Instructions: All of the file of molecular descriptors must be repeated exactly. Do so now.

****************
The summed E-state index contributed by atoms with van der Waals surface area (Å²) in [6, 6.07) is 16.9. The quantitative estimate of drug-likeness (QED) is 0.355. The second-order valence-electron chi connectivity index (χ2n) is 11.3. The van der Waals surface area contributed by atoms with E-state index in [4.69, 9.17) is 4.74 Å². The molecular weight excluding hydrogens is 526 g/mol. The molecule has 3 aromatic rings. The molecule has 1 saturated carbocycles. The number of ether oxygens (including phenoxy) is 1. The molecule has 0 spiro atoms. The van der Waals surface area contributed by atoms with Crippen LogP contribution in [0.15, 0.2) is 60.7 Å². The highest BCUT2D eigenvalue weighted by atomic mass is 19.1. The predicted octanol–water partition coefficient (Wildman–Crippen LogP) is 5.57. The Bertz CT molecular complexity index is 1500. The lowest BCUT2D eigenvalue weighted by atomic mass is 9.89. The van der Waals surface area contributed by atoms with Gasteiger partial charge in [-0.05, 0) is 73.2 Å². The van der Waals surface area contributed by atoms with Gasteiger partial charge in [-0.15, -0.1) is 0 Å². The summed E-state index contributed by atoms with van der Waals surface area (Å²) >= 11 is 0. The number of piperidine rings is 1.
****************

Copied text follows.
The summed E-state index contributed by atoms with van der Waals surface area (Å²) in [6, 6.07) is 16.9. The quantitative estimate of drug-likeness (QED) is 0.355. The second-order valence-electron chi connectivity index (χ2n) is 11.3. The van der Waals surface area contributed by atoms with E-state index in [4.69, 9.17) is 4.74 Å². The molecular weight excluding hydrogens is 526 g/mol. The molecule has 3 aromatic rings. The molecule has 1 saturated carbocycles. The number of ether oxygens (including phenoxy) is 1. The molecule has 0 spiro atoms. The van der Waals surface area contributed by atoms with Crippen LogP contribution in [0.15, 0.2) is 60.7 Å². The highest BCUT2D eigenvalue weighted by atomic mass is 19.1. The predicted octanol–water partition coefficient (Wildman–Crippen LogP) is 5.57. The Bertz CT molecular complexity index is 1500. The lowest BCUT2D eigenvalue weighted by atomic mass is 9.89. The van der Waals surface area contributed by atoms with Gasteiger partial charge in [-0.05, 0) is 73.2 Å². The van der Waals surface area contributed by atoms with Gasteiger partial charge in [-0.15, -0.1) is 0 Å². The summed E-state index contributed by atoms with van der Waals surface area (Å²) >= 11 is 0. The number of piperidine rings is 1.